Would Saint Valentine Be A Christian Martyr For Marriage Again Today?

Would Saint Valentine Be A Christian Martyr For Marriage Again Today?

We can especially feel an intense hostility towards the very idea of marriage that Saint Valentine represented: the union of one man and one woman, centered on Christ, and loyal until death.
Stella Morabito
By

One of the many legends about Saint Valentine is that he was a Christian priest martyred by Roman authorities for secretly performing Christian marriages. We used to think of Saint Valentine as the good guy in that scenario. Today? Not so much maybe, given the hostility towards the idea of Christian marriage in our culture.

Saint Valentine would have committed a double offense by the time he was beheaded in 270 A.D. First, he defied Emperor Claudius II’s ban on marriage, a ban intended to create a larger pool of effective soldiers by preventing young men from becoming attached to wives and families. Second, as a Christian, Saint Valentine would have refused to bow down to false gods and the state, and taught his brethren likewise.

The custom of burning incense to the pagan gods and to Caesar would have violated the conscience of any devout Christian because it would be a public betrayal and rejection of Christ. In addition, incense is significant in worship.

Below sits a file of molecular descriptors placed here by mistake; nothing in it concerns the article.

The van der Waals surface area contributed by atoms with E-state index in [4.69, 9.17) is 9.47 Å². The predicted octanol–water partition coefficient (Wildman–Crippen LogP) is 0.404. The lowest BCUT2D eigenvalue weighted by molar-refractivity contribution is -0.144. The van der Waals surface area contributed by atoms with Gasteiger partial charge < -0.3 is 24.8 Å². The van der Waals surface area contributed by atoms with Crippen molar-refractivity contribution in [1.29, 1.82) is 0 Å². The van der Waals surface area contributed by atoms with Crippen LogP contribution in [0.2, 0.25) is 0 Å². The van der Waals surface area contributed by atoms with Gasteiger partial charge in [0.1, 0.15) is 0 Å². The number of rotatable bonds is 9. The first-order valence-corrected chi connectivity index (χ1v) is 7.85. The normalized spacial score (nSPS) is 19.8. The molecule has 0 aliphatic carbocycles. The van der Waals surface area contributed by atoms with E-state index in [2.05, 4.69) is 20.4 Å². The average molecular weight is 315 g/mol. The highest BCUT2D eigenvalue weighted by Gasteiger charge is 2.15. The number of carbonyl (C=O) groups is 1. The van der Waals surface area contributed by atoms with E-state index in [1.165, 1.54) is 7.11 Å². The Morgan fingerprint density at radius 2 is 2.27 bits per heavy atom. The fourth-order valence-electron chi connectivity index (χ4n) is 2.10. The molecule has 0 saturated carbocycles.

When the custom was in force, the authorities didn’t actually require anyone to believe in the gods, but simply to go through the motions. They thought it was no big deal. But it was a very big deal, because the point was to enforce conformity and capture people’s consciences.

That’s not to say Christians uniformly resisted. Most likely obeyed, while those who resisted were persecuted, even put to death. Needless to say, this caused some division among Christians.

Christians during the great persecutions had a special example of steadfastness in Polycarp, bishop of Smyrna, who was 86 when he was arrested and martyred around the year 155. According to tradition, when brought to judgment, the Roman proconsul was astonished to see in Saint Polycarp a venerable old man he did not want to execute.

So he offered him what he thought was a generous out: if Polycarp would just toss a teensy pinch of incense (not even noticeable) to Caesar, then he would be set free. Of course, Polycarp would have none of that. So he was burned alive instead.

Sacrificial Love versus Shiny Object Love